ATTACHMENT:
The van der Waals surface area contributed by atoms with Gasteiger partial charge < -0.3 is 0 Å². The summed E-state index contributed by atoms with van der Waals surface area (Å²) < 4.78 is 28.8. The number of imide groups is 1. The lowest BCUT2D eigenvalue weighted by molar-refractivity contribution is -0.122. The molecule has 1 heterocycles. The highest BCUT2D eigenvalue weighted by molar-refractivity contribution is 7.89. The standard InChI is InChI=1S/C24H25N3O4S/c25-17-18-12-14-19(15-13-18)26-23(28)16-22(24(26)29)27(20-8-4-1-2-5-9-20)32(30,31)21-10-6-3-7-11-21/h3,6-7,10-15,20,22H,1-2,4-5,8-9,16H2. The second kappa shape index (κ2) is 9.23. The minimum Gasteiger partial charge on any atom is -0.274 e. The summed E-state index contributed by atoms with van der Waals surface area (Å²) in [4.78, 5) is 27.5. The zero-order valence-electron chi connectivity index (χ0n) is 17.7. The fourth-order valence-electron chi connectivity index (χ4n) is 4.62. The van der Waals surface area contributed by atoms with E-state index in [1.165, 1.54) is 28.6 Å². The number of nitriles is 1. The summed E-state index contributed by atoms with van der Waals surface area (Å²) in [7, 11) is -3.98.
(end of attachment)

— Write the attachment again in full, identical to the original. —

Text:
The van der Waals surface area contributed by atoms with Gasteiger partial charge < -0.3 is 0 Å². The summed E-state index contributed by atoms with van der Waals surface area (Å²) < 4.78 is 28.8. The number of imide groups is 1. The lowest BCUT2D eigenvalue weighted by molar-refractivity contribution is -0.122. The molecule has 1 heterocycles. The highest BCUT2D eigenvalue weighted by molar-refractivity contribution is 7.89. The standard InChI is InChI=1S/C24H25N3O4S/c25-17-18-12-14-19(15-13-18)26-23(28)16-22(24(26)29)27(20-8-4-1-2-5-9-20)32(30,31)21-10-6-3-7-11-21/h3,6-7,10-15,20,22H,1-2,4-5,8-9,16H2. The second kappa shape index (κ2) is 9.23. The minimum Gasteiger partial charge on any atom is -0.274 e. The summed E-state index contributed by atoms with van der Waals surface area (Å²) in [4.78, 5) is 27.5. The zero-order valence-electron chi connectivity index (χ0n) is 17.7. The fourth-order valence-electron chi connectivity index (χ4n) is 4.62. The van der Waals surface area contributed by atoms with E-state index in [1.165, 1.54) is 28.6 Å². The number of nitriles is 1. The summed E-state index contributed by atoms with van der Waals surface area (Å²) in [7, 11) is -3.98.